Learning to Learn. Learning to Learn Learning to learn or metacognition, as it’s called, should start with young learners in nursery school so it becomes a habit.
As we get older, we have less time to reflect about the learning process. Developing new habits become difficult. Developing Metacognition. Metacognition is thinking about thinking, knowing "what we know" and "what we don't know.
" Just as an executive's job is management of an organization, a thinker's job is management of thinking. The basic metacognitive strategies are: Connecting new information to former knowledge. Selecting thinking strategies deliberately. Planning, monitoring, and evaluating thinking processes. A thinking person is in charge of her behavior. Studies show that increases in learning have followed direct instruction in metacognitive strategies. Teaching Excellence in Adult Literacy (TEAL) Metacognition is one’s ability to use prior knowledge to plan a strategy for approaching a learning task, take necessary steps to problem solve, reflect on and evaluate results, and modify one’s approach as needed.
It helps learners choose the right cognitive tool for the task and plays a critical role in successful learning. Expanded Academic ASAP - Document. Full Text: Awareness of what one knows or doesn't know falls under the heading of metacognition, the active process of knowing.
Students who are aware of their own cognitive state are able to adjust their performance when warranted (Huff & Nietfeld, 2009). Awareness determines the grounds on which students judge whether their engagement in an academic task matches the standards they have set for successful learning (Butler & Winne, 1995). Yet the use of cognitive strategies, those that allow one to learn, remember and understand, alone is not enough. Cognitive strategy use coupled with self-regulatory strategies, those that help students monitor, regulate, and control cognition, motivation, and behavior, are the most conducive to successful academic performance (Pintrich & de Groot, 1990).
The role of self-monitoring Feedback that occurs after a task is completed is defined as outcome feedback. Teaching Metacognition: The Value of Thinking About Thinking. July 10, 2012 by Bill Jenkins, Ph.D Research performed in the past few decades has demonstrated that we can improve reading skills by teaching students “metacognitive strategies.” A Metacognitive Peer Tutoring Model: Linking Thinking, Learning and Performance in a Peer Tutoring Program. What can be gleaned from analyzing two years of metacognitive tutoring documentation reports?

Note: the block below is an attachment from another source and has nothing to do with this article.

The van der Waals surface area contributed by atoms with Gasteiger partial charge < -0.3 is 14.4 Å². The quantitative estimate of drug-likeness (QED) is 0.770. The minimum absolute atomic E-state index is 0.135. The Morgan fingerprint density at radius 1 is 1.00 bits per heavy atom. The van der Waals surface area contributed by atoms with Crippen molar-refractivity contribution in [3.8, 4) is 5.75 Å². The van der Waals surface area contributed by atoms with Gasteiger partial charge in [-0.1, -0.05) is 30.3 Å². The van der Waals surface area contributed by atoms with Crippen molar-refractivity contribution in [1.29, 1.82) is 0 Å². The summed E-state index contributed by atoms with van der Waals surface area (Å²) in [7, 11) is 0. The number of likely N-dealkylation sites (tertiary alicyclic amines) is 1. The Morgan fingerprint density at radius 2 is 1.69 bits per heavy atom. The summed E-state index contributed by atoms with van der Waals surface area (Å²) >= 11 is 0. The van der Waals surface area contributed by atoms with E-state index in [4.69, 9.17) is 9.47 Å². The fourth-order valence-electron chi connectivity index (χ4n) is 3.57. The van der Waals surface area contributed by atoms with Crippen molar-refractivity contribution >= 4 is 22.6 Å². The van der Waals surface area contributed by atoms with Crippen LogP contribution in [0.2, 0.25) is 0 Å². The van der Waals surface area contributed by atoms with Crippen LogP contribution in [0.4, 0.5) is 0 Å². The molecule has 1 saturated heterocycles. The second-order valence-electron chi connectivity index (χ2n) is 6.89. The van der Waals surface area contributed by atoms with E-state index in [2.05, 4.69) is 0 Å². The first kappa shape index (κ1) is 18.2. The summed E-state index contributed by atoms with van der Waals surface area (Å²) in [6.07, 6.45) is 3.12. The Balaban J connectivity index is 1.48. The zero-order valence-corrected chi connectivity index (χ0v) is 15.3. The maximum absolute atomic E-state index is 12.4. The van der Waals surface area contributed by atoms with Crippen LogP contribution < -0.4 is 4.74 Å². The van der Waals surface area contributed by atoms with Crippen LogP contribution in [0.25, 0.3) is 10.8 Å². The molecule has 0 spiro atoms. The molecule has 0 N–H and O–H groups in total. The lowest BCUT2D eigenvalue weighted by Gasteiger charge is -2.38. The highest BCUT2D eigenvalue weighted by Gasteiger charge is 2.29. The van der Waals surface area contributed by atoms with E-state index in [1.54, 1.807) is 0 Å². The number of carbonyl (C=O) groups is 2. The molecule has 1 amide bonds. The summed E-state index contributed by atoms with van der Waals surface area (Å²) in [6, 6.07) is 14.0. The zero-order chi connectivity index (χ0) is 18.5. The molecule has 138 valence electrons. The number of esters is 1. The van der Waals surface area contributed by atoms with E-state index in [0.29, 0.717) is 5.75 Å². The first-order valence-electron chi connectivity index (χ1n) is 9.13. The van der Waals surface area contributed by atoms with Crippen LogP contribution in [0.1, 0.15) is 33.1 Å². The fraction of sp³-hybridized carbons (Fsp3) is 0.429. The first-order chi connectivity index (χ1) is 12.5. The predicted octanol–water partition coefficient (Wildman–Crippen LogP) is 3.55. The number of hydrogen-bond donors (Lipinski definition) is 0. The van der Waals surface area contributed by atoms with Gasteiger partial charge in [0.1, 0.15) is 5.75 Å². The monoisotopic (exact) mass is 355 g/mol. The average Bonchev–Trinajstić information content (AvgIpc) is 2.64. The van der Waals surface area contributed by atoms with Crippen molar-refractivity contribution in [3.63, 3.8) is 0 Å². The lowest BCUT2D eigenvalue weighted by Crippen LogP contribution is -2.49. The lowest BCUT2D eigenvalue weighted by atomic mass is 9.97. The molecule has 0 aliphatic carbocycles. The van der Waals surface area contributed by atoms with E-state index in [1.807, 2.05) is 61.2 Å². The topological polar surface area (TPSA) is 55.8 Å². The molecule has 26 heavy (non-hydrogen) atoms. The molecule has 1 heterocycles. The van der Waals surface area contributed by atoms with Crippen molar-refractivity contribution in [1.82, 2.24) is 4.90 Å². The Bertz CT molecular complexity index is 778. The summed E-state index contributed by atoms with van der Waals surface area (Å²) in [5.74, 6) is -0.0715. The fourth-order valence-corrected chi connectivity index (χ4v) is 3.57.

Invaluable insights into students’ thinking,Rare windows into how students’ interpret tasks,Clearer understandings of how learners define roles and responsibilities in learning environments,Common themes for how students interact with content across a broad array of academic domains. This article introduces a series of commentaries on metacognitive peer tutoring, each of which will offer useful insights into why students struggle and where they encounter problems in their learning routines. Also provided in each article will be innovative strategies and tactics to improve student learning and performance. You definitely want to follow this blog so you can be notified of each article in the series. About the Data The data behind this series consists of 522 documentation reports collected during the 2012-2014 academic years. That’s me in the pic. Teaching Metacognition.
This webpage is a summary, written by Carol Ormand, of Marsha Lovett's presentation at the 2008 Educause Learning Initiative conference.
Dr. Lovett's slides and a podcast of her presentation can be accessed via the conference website. Smart Strategies That Help Students Learn How to Learn. Teaching Strategies Bruce Guenter What’s the key to effective learning?
One intriguing body of research suggests a rather riddle-like answer: It’s not just what you know. It’s what you know about what you know. To put it in more straightforward terms, anytime a student learns, he or she has to bring in two kinds of prior knowledge: knowledge about the subject at hand (say, mathematics or history) and knowledge about how learning works. In our schools, “the emphasis is on what students need to learn, whereas little emphasis—if any—is placed on training students how they should go about learning the content and what skills will promote efficient studying to support robust learning,” writes John Dunlosky, professor of psychology at Kent State University in Ohio, in an article just published in American Educator.
Tools for metacognition. Metacognition is an important part of intentional learning, since it involves actively thinking about what you know, what you don’t know, and how you can get better at knowing and applying what you know.
A mantra for metacognition State the learning problem with some specificity: identify what you want to know and what you want to do with that knowledgeChoose strategies to solve the learning problem—draw upon your own prior knowledge and the knowledge of othersObserve how you used the strategies—keep a learning journal or blogEvaluate the results: What worked? What didn’t work? Rinse and repeat: Apply successful strategies to new learning problems By definition, metacognition involves individual commitment and reflection. How you as an instructor can help Be a role model Think aloud to show your approach to solving problems. Baby steps Help learners appreciate that they’ll grow to be better learners. A “So what? Metacognition and motivation Of course learners still need to be motivated.